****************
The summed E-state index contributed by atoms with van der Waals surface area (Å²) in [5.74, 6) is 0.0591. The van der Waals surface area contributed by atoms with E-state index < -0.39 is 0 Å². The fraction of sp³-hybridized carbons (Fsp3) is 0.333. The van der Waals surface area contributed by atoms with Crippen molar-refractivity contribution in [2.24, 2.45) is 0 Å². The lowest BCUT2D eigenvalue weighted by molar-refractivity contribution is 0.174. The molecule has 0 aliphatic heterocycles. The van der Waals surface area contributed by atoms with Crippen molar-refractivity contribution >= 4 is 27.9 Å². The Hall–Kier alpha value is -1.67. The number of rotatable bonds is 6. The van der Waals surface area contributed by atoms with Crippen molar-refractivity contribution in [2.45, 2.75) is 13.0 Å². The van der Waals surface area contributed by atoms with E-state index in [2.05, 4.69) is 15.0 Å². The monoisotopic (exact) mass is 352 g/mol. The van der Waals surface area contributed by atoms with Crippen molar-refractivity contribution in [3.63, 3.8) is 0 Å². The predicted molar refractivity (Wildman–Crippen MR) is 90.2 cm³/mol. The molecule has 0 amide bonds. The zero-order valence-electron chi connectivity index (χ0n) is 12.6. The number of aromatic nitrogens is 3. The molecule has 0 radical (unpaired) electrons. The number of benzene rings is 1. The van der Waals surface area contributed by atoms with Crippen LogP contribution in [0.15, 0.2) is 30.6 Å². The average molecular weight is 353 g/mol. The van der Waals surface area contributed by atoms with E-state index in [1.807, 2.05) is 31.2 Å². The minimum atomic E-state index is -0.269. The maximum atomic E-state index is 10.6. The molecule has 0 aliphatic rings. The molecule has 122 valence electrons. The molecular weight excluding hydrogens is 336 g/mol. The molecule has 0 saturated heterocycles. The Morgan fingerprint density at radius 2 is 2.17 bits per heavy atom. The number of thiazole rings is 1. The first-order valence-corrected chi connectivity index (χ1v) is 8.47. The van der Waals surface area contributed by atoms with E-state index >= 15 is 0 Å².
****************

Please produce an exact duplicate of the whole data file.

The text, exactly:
The summed E-state index contributed by atoms with van der Waals surface area (Å²) in [5.74, 6) is 0.0591. The van der Waals surface area contributed by atoms with E-state index < -0.39 is 0 Å². The fraction of sp³-hybridized carbons (Fsp3) is 0.333. The van der Waals surface area contributed by atoms with Crippen molar-refractivity contribution in [2.24, 2.45) is 0 Å². The lowest BCUT2D eigenvalue weighted by molar-refractivity contribution is 0.174. The molecule has 0 aliphatic heterocycles. The van der Waals surface area contributed by atoms with Crippen molar-refractivity contribution >= 4 is 27.9 Å². The Hall–Kier alpha value is -1.67. The number of rotatable bonds is 6. The van der Waals surface area contributed by atoms with Crippen molar-refractivity contribution in [2.45, 2.75) is 13.0 Å². The van der Waals surface area contributed by atoms with E-state index in [2.05, 4.69) is 15.0 Å². The monoisotopic (exact) mass is 352 g/mol. The van der Waals surface area contributed by atoms with Crippen molar-refractivity contribution in [3.63, 3.8) is 0 Å². The predicted molar refractivity (Wildman–Crippen MR) is 90.2 cm³/mol. The molecule has 0 amide bonds. The zero-order valence-electron chi connectivity index (χ0n) is 12.6. The number of aromatic nitrogens is 3. The molecule has 0 radical (unpaired) electrons. The number of benzene rings is 1. The van der Waals surface area contributed by atoms with Crippen LogP contribution in [0.15, 0.2) is 30.6 Å². The average molecular weight is 353 g/mol. The van der Waals surface area contributed by atoms with E-state index in [1.807, 2.05) is 31.2 Å². The minimum atomic E-state index is -0.269. The maximum atomic E-state index is 10.6. The molecule has 0 aliphatic rings. The molecule has 122 valence electrons. The molecular weight excluding hydrogens is 336 g/mol. The molecule has 0 saturated heterocycles. The Morgan fingerprint density at radius 2 is 2.17 bits per heavy atom. The number of thiazole rings is 1. The first-order valence-corrected chi connectivity index (χ1v) is 8.47. The van der Waals surface area contributed by atoms with E-state index >= 15 is 0 Å².